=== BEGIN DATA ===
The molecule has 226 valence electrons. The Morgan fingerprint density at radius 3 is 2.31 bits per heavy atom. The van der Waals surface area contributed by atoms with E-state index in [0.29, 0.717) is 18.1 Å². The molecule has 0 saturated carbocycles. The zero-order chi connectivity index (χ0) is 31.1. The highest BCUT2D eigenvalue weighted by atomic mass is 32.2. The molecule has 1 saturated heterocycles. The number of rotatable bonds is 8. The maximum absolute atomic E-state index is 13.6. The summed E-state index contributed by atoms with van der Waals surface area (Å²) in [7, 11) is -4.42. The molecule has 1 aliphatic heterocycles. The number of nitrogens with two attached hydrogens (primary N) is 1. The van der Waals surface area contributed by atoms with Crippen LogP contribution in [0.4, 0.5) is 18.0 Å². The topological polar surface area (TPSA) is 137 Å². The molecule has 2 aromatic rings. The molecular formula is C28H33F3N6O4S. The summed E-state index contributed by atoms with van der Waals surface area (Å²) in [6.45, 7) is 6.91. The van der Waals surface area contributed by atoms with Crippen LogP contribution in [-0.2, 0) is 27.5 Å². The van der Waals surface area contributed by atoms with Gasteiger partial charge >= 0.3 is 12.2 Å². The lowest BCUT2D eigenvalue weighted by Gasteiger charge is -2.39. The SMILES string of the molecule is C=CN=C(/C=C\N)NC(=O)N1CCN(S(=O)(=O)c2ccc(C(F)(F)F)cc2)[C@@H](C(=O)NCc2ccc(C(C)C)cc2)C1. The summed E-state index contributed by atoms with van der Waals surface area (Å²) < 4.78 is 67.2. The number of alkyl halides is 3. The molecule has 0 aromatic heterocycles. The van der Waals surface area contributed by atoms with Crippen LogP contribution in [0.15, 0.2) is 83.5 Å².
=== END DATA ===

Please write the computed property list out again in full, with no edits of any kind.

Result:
The molecule has 226 valence electrons. The Morgan fingerprint density at radius 3 is 2.31 bits per heavy atom. The van der Waals surface area contributed by atoms with E-state index in [0.29, 0.717) is 18.1 Å². The molecule has 0 saturated carbocycles. The zero-order chi connectivity index (χ0) is 31.1. The highest BCUT2D eigenvalue weighted by atomic mass is 32.2. The molecule has 1 saturated heterocycles. The number of rotatable bonds is 8. The maximum absolute atomic E-state index is 13.6. The summed E-state index contributed by atoms with van der Waals surface area (Å²) in [7, 11) is -4.42. The molecule has 1 aliphatic heterocycles. The number of nitrogens with two attached hydrogens (primary N) is 1. The van der Waals surface area contributed by atoms with Crippen LogP contribution in [0.4, 0.5) is 18.0 Å². The topological polar surface area (TPSA) is 137 Å². The molecule has 2 aromatic rings. The molecular formula is C28H33F3N6O4S. The summed E-state index contributed by atoms with van der Waals surface area (Å²) in [6.45, 7) is 6.91. The van der Waals surface area contributed by atoms with Crippen LogP contribution in [-0.2, 0) is 27.5 Å². The van der Waals surface area contributed by atoms with Gasteiger partial charge >= 0.3 is 12.2 Å². The lowest BCUT2D eigenvalue weighted by Gasteiger charge is -2.39. The SMILES string of the molecule is C=CN=C(/C=C\N)NC(=O)N1CCN(S(=O)(=O)c2ccc(C(F)(F)F)cc2)[C@@H](C(=O)NCc2ccc(C(C)C)cc2)C1. The summed E-state index contributed by atoms with van der Waals surface area (Å²) < 4.78 is 67.2. The number of alkyl halides is 3. The molecule has 0 aromatic heterocycles. The van der Waals surface area contributed by atoms with Crippen LogP contribution in [0.15, 0.2) is 83.5 Å².